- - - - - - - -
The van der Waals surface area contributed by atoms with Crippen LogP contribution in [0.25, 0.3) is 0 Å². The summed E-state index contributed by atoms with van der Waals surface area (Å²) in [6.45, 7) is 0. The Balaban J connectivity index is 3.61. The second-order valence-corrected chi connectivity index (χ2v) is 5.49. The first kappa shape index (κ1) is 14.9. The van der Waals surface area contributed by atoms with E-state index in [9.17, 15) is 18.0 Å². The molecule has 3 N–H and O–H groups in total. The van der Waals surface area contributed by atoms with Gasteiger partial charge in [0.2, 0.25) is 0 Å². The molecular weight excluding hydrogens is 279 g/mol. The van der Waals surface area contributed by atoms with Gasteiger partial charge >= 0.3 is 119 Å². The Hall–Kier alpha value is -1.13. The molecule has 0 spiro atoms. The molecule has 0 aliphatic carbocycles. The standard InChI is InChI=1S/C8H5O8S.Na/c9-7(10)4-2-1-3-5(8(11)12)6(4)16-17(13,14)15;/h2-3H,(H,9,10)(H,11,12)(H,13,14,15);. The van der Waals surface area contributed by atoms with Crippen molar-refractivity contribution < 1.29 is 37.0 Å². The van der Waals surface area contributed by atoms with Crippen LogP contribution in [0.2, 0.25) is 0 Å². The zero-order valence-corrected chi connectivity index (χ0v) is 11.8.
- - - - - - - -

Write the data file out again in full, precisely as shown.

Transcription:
The van der Waals surface area contributed by atoms with Crippen LogP contribution in [0.25, 0.3) is 0 Å². The summed E-state index contributed by atoms with van der Waals surface area (Å²) in [6.45, 7) is 0. The Balaban J connectivity index is 3.61. The second-order valence-corrected chi connectivity index (χ2v) is 5.49. The first kappa shape index (κ1) is 14.9. The van der Waals surface area contributed by atoms with E-state index in [9.17, 15) is 18.0 Å². The molecule has 3 N–H and O–H groups in total. The van der Waals surface area contributed by atoms with Gasteiger partial charge in [0.2, 0.25) is 0 Å². The molecular weight excluding hydrogens is 279 g/mol. The van der Waals surface area contributed by atoms with Gasteiger partial charge >= 0.3 is 119 Å². The Hall–Kier alpha value is -1.13. The molecule has 0 spiro atoms. The molecule has 0 aliphatic carbocycles. The standard InChI is InChI=1S/C8H5O8S.Na/c9-7(10)4-2-1-3-5(8(11)12)6(4)16-17(13,14)15;/h2-3H,(H,9,10)(H,11,12)(H,13,14,15);. The van der Waals surface area contributed by atoms with Crippen molar-refractivity contribution < 1.29 is 37.0 Å². The van der Waals surface area contributed by atoms with Crippen LogP contribution in [0.2, 0.25) is 0 Å². The zero-order valence-corrected chi connectivity index (χ0v) is 11.8.